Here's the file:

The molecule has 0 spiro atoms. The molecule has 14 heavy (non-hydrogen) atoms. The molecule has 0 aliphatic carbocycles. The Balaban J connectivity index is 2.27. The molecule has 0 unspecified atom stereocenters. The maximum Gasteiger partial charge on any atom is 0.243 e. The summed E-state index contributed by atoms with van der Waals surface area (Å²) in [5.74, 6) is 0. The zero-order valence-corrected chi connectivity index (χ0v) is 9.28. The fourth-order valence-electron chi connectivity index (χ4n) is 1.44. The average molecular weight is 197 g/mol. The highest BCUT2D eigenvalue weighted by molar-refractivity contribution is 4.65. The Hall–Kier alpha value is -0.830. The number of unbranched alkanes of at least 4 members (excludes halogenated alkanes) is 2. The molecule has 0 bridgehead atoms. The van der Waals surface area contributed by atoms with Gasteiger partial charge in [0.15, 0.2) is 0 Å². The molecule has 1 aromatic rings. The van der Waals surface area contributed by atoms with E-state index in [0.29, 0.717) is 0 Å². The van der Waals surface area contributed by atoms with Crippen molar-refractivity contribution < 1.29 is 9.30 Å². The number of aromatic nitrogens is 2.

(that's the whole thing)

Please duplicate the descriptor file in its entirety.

The molecule has 0 spiro atoms. The molecule has 14 heavy (non-hydrogen) atoms. The molecule has 0 aliphatic carbocycles. The Balaban J connectivity index is 2.27. The molecule has 0 unspecified atom stereocenters. The maximum Gasteiger partial charge on any atom is 0.243 e. The summed E-state index contributed by atoms with van der Waals surface area (Å²) in [5.74, 6) is 0. The zero-order valence-corrected chi connectivity index (χ0v) is 9.28. The fourth-order valence-electron chi connectivity index (χ4n) is 1.44. The average molecular weight is 197 g/mol. The highest BCUT2D eigenvalue weighted by molar-refractivity contribution is 4.65. The Hall–Kier alpha value is -0.830. The number of unbranched alkanes of at least 4 members (excludes halogenated alkanes) is 2. The molecule has 0 bridgehead atoms. The van der Waals surface area contributed by atoms with Gasteiger partial charge in [0.15, 0.2) is 0 Å². The molecule has 1 aromatic rings. The van der Waals surface area contributed by atoms with E-state index in [0.29, 0.717) is 0 Å². The van der Waals surface area contributed by atoms with Crippen molar-refractivity contribution < 1.29 is 9.30 Å². The number of aromatic nitrogens is 2.